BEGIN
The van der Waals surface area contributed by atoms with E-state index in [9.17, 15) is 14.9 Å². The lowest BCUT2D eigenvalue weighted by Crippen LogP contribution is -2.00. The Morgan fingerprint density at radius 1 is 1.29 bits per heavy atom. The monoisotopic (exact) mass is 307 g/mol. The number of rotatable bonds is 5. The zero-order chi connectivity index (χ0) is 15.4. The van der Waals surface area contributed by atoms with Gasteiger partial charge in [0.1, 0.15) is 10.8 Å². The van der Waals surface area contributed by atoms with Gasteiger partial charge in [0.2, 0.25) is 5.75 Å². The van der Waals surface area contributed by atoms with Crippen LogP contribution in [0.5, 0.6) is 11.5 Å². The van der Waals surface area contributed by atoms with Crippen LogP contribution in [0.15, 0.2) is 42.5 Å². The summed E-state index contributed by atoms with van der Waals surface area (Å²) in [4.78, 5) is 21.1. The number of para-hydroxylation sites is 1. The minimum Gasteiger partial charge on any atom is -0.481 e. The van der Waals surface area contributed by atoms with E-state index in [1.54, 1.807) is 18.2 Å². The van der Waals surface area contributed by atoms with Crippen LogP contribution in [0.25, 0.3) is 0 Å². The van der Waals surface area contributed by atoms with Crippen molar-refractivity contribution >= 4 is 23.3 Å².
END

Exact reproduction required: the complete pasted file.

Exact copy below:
The van der Waals surface area contributed by atoms with E-state index in [9.17, 15) is 14.9 Å². The lowest BCUT2D eigenvalue weighted by Crippen LogP contribution is -2.00. The Morgan fingerprint density at radius 1 is 1.29 bits per heavy atom. The monoisotopic (exact) mass is 307 g/mol. The number of rotatable bonds is 5. The zero-order chi connectivity index (χ0) is 15.4. The van der Waals surface area contributed by atoms with Gasteiger partial charge in [0.1, 0.15) is 10.8 Å². The van der Waals surface area contributed by atoms with Gasteiger partial charge in [0.2, 0.25) is 5.75 Å². The van der Waals surface area contributed by atoms with Crippen LogP contribution in [0.5, 0.6) is 11.5 Å². The van der Waals surface area contributed by atoms with Crippen LogP contribution in [0.15, 0.2) is 42.5 Å². The summed E-state index contributed by atoms with van der Waals surface area (Å²) in [4.78, 5) is 21.1. The number of para-hydroxylation sites is 1. The minimum Gasteiger partial charge on any atom is -0.481 e. The van der Waals surface area contributed by atoms with E-state index in [1.54, 1.807) is 18.2 Å². The van der Waals surface area contributed by atoms with Crippen LogP contribution in [0.25, 0.3) is 0 Å². The van der Waals surface area contributed by atoms with Crippen molar-refractivity contribution >= 4 is 23.3 Å².